Every Day a New year

Matthew 2

Hello, my friends! I got behind in my blogging. Thanks for sticking around. I hope you enjoy this reflection I wrote as Dec. 31st rolled into January 1st. I don’t know what the year 2020 was like for you, but I hope that this message will at least encourage you to embrace a different sense of time. Much love and peace!

Josh

Hello, my friends. Well, we made it. It’s 2021. Wherever you are or however you feel today, you made it. By now you are probably tired of hearing all the talk about how awful 2020 was and for sure you’ve seen more than enough dumpster fire memes about 2020. But all that is behind us, isn’t it? Because now it’s 2021!

2020 memes: The embodiment of this dumpster fire of a year – Film Daily

And yet, I have to ask you an honest question: On Thursday, December 31st, 2020, how different was your life, as compared to when you woke up on Friday, January 1st, 2021, or even Saturday, Jan. 2nd or Sunday, Jan. 3rd? How different is 2021 from the so-called disaster of 2020?

Most likely, not a lot.

And if I’m really honest with you, spoiler alert—2021 as a “year” is arbitrary, just a number. Flipping the proverbial calendar to another numbered year doesn’t change our experience of life. The Gregorian calendar, the one we follow in the Western world, was established in 1582. It’s a solar calendar, and in case you didn’t know, one of the main purposes of establishing this calendar was to change the date of Easter. It was Roman Catholics who implemented it. Although the Gregorian calendar is widely used, it is not the most accurate calendar. There are others, like the Persian calendar and the Mayan calendar, that require fewer adjustments like the leap years of the Gregorian calendar.

Oh, and the Gregorian calendar, at least according to astronomers, is useless. Why? Because it has a ten-day hiatus in it, making it impossible to calculate astrological positions backward in time. So why say all this?

Because I want you to know that this calendar and the idea of 2020 shifting into 2021 is what you make of it. At the end of the day, it’s arbitrary, subjective, and not even necessarily based on science or the natural world as much as we think. The numbers themselves of counting years are not completely accurate. The holidays and marked dates are absolutely dependent on where you live in the world. Some of us may sing Aud Lang Syne each Dec. 31st and make new year’s resolutions, but that doesn’t mean that when we wake up on January 1st a new season begins. In fact, for many from and in the East, the New Year is February 12th [Chinese New Year].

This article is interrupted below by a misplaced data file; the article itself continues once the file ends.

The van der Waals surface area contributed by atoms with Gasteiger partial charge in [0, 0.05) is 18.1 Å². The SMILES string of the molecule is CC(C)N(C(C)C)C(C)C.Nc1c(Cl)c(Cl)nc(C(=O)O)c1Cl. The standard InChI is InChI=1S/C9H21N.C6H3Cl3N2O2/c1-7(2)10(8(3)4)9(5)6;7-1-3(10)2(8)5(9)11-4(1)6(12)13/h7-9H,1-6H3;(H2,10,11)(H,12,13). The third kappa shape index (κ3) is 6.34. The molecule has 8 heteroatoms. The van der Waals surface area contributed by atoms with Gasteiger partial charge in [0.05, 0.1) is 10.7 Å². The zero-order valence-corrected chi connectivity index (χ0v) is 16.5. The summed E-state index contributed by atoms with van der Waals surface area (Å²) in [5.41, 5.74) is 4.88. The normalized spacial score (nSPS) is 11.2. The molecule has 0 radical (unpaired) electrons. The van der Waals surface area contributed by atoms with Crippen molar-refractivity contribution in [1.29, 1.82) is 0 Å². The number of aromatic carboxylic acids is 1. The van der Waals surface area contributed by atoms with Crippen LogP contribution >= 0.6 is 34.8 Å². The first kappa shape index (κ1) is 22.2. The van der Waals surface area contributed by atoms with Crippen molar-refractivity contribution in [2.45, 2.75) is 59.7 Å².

I wonder, friends, if we can think differently about this.

See, there is a seasonal story that is often told in Jan. Christians around the world read a short story in the Gospel of Matthew about some astrologers. Sometimes they are called kings or wise men, but the word used in Matthew is Magi. Little is known about them, other than that they were from the East [so assuming this story was written somewhere in Israel and Palestine], what would be east of there? Were they from modern-day Iran or Iraq? Maybe. But they were definitely astrologers, and in this time, astrology and astronomy were synonymous. They were scientists who studied the stars and studied prophecies. They followed the movements of the sun, moon, and stars, and they measured time and distance accordingly. They didn’t have a calendar telling them when to drop a ball in NYC or when to toast or a smartphone notifying them as to what day it was. They looked up, they studied their charts. And for these Magi, they had come to the conclusion that a prophecy was about to be fulfilled. The stars were literally aligning. They based their whole journey on their scientific and prophetic studies. So the story goes, the Magi [there were not three of them, by the way, just three different gifts they brought], they eventually made it to a town called Bethlehem. There they found a family, with a toddler in tow. There they encountered an angry, scared king called Herod. And in the end of their story, they left presents for the child and his family, and they returned home via a different road, because their science and their prophesy told them to make no deals with that Herod fellow.